Time Capsule

May 7, 2010

As I am writing the following  words, I am going through a pivotal moment of my life. I am currently awaiting my response as to whether or not I have gotten into the music program. I want my future self to know just ho much I wanted it, just how long I had practiced, and just how much I was willing to give up. I want my future self to remember how many times I checked my e-mail waiting to find out my results (I already checked it once while writing this). I want my future self to know that I survived my freshman year of college.

I want my future self to know that I started the year practicing an hour a day, five days a week, and I ended it practicing four hours a day, seven days a week. I want my future self to know that I am trying to learn Chopin Etude Op. 10 no. 2, and I almost have the first page. I want my future self to know that I still can’t for the life of me play the Fantaisie-Impromptu, and don’t plan to learn it.

I want my future self to know that I actually found Jersey Shore to be pretty funny, and watched it on the internet in excess over the past week. I want my future self to know that I habitually watch South Park, and never grow tired of it. I want my future self to know that, at the moment, I think all religion is dumb.

I want my future self to know that, no matter how different things turn out from what I thought they would, I still think you’re pretty cool.

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Emo kids and Depression

May 6, 2010

A pretty decent (albeit rather cynical) blog from a Psyche major discussing his distaste for the supposed glorifying of depression amongst ’emo’ children. He raises the incredibly interesting point that since so many teenagers find it chic to act depressed, the children who actually are going through mental illness (way more than you think) will be accused of crying wolf.

He also discusses his experiences with depression as an adolescent, and asserts that he did not dress in black, do drugs, and he received excellent grades. He recalls being withdrawn and subdued as a teenager, but certainly did not glorify his condition.

http://psychnihilist.blogspot.com/2007/11/emo-mood-disorder-then-stream-of.html

A wordpress blog discussing the recent death of 13 year old Hannah Bond, who hanged herself in her home in Kent, England. Hannah was an avid listener of the band ‘My chemical Romance,’ and upon learning this, the coroner in charge of Hannah listened to some of ‘My Chemical Romance’s music and  released the following statement: “The emo overtones concerning death and associating it with glamour I find very disturbing.”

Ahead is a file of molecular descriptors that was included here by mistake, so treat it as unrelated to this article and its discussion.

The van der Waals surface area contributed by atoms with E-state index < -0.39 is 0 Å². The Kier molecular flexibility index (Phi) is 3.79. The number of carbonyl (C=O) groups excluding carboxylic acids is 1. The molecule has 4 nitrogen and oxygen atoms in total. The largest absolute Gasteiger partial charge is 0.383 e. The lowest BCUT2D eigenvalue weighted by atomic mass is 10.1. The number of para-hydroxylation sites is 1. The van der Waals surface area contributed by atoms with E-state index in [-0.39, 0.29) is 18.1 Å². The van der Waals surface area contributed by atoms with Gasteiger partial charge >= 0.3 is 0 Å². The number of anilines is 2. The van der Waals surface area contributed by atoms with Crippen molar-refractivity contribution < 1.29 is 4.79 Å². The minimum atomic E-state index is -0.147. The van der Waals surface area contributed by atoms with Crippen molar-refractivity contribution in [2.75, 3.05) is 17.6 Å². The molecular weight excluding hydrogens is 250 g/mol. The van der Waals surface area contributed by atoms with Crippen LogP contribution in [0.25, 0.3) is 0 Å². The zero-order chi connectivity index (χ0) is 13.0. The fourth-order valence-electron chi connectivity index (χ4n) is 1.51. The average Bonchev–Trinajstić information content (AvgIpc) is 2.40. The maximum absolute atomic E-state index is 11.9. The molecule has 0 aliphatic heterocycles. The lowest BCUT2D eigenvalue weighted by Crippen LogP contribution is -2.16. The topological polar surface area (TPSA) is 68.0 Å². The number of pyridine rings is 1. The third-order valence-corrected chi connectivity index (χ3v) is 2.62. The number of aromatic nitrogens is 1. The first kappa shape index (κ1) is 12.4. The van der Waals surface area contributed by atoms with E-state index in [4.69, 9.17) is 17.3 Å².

http://powerlinead.wordpress.com/2008/05/09/emo-blamed-for-girls-death/

A fascinating article about the booming emo subculture amongst teenagers in Moscow. It outlines the distinction between “true emo” kids and under-emo kids, the former apparently meaning people who lead a healthy lifestyle, have no intention of dying, and are simply looking for ‘true love as pure as the tears they shed.’ the under- emo s are described as anorexic, cigarette smoking kids in emo attire.

for the record, I was just as confused by that as you are

http://english.pravda.ru/society/stories/19-12-2006/86000-emo_kids-0

This absolutely brilliant how-to article describes, (in a COMPLETELY not-joking way) how to become a proper emo kid. It gives sound advice, such as getting a cool emo haircut, taking up an instrument such as the electric guitar or bass (since rock music is a key part of being an emo kid), and we can only assume, some advice on how to always act like the world has forsaken you.

http://www.wikihow.com/Be-Emo

Burning Man Culture

January 29, 2010

Burning Man is an annual festival held in the Black Rock Desert, Nevada, which centers on radical self-expression, radical self-reliance, and community. The event takes place during the week before Labor Day, and  continues to draw tens of thousands of participants each year. There is no real way to describe Burning Man; essentially it is a venue in which participants may express themselves freely in whatever way they see fit. Many participants wear lurid or outlandish costumes, and nudity is permissible. The name: “Burning Man” is a reference to the wooden effigy which is ritually burned at the start of each festival. While the festival is not exclusively based on burning items, many participants use fire and combustion in their artwork.

Burning Man has received some criticism, mainly from environmentalists. The event is held on a dry lake bed, and the amount of burning on the bare ground began to take its toll on the earth. In response, participants are only allowed to burn items on designated burn platforms.

Hello world!

January 28, 2010

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